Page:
If something happened to my step-mother, could my step-brother sell dad's house as his power of attorney?
My father has given his power of attorney to my step mother's son. My step mother has alzeimers and is not doing well but still living at home with my father.
Here's the question. If something happened to her, her son, with the POA, could sell my dad's home, take all his money from the bank, etc with that POA. What can we do? We have talked to him and he just says he wants to leave it alone -- that my brother will allegedly have the POA for him if something happened to her, which cannot be true. He will not allow us to see a copy.
A person authorized to act on another's behalf under a power of attorney only has the power to act in that person's best interests"”not to empty a bank account and sell a house if that move doesn't make sense for the homeowner. That bit of knowledge alone may help assure you that the stepmother's son is not free to loot and pillage at will.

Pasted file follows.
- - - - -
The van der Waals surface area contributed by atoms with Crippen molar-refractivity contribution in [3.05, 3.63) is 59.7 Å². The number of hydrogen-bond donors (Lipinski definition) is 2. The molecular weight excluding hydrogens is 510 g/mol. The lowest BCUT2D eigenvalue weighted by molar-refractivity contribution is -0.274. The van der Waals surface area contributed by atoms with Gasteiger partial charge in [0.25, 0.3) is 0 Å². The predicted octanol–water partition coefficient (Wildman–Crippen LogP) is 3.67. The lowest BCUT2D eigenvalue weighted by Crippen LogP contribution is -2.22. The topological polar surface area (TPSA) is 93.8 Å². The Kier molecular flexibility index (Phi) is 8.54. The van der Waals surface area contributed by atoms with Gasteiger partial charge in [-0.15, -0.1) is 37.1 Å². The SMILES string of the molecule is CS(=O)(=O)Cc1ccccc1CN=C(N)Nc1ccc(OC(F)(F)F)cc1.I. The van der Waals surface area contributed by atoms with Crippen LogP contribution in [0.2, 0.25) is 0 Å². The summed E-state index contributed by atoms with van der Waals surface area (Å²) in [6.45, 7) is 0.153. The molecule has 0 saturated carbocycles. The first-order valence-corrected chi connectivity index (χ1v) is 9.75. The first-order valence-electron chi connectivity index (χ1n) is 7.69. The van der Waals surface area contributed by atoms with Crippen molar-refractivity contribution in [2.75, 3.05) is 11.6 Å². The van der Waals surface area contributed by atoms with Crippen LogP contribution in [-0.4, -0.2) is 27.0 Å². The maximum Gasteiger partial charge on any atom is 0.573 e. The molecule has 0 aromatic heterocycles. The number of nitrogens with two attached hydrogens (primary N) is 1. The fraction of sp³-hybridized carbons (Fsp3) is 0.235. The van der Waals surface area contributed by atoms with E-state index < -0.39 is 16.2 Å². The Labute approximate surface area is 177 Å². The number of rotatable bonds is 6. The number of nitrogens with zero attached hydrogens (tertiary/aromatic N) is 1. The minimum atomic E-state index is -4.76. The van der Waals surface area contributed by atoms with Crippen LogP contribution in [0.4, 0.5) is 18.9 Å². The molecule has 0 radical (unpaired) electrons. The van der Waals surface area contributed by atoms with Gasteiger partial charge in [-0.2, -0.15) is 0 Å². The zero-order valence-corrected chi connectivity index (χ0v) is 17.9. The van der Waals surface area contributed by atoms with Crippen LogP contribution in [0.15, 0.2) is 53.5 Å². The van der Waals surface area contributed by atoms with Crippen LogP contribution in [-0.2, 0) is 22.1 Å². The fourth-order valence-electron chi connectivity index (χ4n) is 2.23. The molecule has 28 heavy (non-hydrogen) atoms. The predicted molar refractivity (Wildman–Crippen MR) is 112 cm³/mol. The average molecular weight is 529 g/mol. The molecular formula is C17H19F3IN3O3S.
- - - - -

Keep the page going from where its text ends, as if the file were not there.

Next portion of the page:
It sounds as if you have talked directly with the son, and that he has tied to reassure you, but you remain somehow unconvinced that that he would be acting on the up and up. It might be worth your while to have another conversation"”this time very specific about what has you concerned. Do you fear he will sell the family home? Burn through money that might have been your inheritance? Talking over these concerns"”ideally, with your father present"”may be the best and only way to get a firm idea of what the financial needs may be and what property may be available to meet them.
If your biggest concern is about the most valuable property"”most likely the home"”then you can do some sleuthwork on your end to see how the title is held. Simply ask at the nearest title company or deeds office. If the property is held jointly by your father and stepmother, disposing of it would require your father's assent.
Finally, if the stepson does take over as his mother's agent, you can demand that he file a periodical accounting"”commonly, every six months or a year"”keeping a running tally of how all funds were spent. Some powers of attorney have this condition built it. Some agents agree to it voluntarily. Sometimes, relatives or other concerned individuals go to court"”usually, the nearest probate or superior court"”and demand that a judge impose the requirement.